Tribal gaming operators enforcing smoke bans may soon pull ahead financially in the COVID-19 fallout, branding themselves as more health-oriented casinos.
Tribal Casinos Snuff Out Smoking on the Casino Floor
Ushering in a slew of health and safety measures in casinos may have seemedwhile counter-intuitive, but business is finally waking up to the realization that it might actually be better for the bottom line. This is what Clinton Isham, a tribal gaming consultant for the American Nonsmokers’ Rights Foundation believes is happening right now.
Specifically, the ban on smoking may have inadvertently turned casinos into a great destination for Baby Boomers and Millennials who are the least smoking generations in the United States to date. Put another way, Isham argued, that is what customers want and expect.
Speaking at the National Indian Gaming Association “New Normal” Webinar, Isham addressed the issues casinos were facing and how the urgent necessity to adapt could actually be an opportunity to push business forward. The webinar was attended by a number of tribal gaming executives, including Rodney Butler, Mashantucket Pequot Tribal National chairman and NIGA executive director, Jason Giles.
All panelists agreed that the tribes’ decision to reopen their casinos without reintroducing smoking has affected their reputation and commercial operations positively, allowing them to reopen ahead of most commercial properties in the country.
Comparing numbers prior and post the COVID-19 lockdown, Isham noted that only five casinos before the lockdown were non-smoking. Now, 150 out of 500 tribal casinos enforced a smoking ban. While the smoking floor posted one win on average more every 30 minutes, the non-smoking policy is expected to stay after the pandemic has been dealt with.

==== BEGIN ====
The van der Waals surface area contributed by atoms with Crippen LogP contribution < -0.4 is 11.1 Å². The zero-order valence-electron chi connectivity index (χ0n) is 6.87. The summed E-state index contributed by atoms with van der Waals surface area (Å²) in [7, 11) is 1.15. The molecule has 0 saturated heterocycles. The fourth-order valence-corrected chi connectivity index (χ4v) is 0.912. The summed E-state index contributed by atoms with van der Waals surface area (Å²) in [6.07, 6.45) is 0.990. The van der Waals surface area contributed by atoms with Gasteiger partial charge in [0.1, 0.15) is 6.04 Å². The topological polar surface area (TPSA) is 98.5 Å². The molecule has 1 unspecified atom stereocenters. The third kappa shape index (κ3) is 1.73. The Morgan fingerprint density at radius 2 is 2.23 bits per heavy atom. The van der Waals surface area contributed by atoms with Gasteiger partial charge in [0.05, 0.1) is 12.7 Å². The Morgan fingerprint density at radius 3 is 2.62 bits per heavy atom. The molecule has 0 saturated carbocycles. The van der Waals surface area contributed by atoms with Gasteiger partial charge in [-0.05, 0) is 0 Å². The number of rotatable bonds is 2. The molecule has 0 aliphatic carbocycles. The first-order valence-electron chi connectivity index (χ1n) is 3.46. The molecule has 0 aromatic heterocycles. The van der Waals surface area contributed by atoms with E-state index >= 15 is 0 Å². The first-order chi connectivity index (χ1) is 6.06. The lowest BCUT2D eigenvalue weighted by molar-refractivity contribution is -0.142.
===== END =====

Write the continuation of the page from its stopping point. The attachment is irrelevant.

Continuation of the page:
How Good Is a Smoke Ban for Business?
Giles pitched in arguing that finding good employees who were willing to work in a smoking environment were fewer these days, with many Millennials citing second-hand smoke as a genuine health concern.
The only reason why tribal casinos plan on discontinuing the non-smoking policy, though, Giles cautioned, is if patrons fail to turn up directly because of the smoke ban on the casino floor. With revenue in the second quarter dropping 78.8%, tribal and commercial operators have a lot of catching up to do.
However, Isham noted that Rewards Clubs members who played in the smoke-free areas tended to play longer and contribute more to the casinos’ bottom floor, putting a previous notion that smoking customers paid more. Isham also partially dismissed the idea that gamblers would fail to come if a smoke ban were in place:
“People don’t go to casinos to smoke cigarettes. They go there to gamble. So regardless, they’ll always come to the casinos.”
Isham believed that tribal casinos have a lot to offer and they are yet to set policies that will help shape the entire narrative of how to do good business on the casino floor.
He reminded that the ability of tribal casinos to beat commercial counterparts to the punch was because they were willing to enact the necessary health policies at the time while others second-guessed them.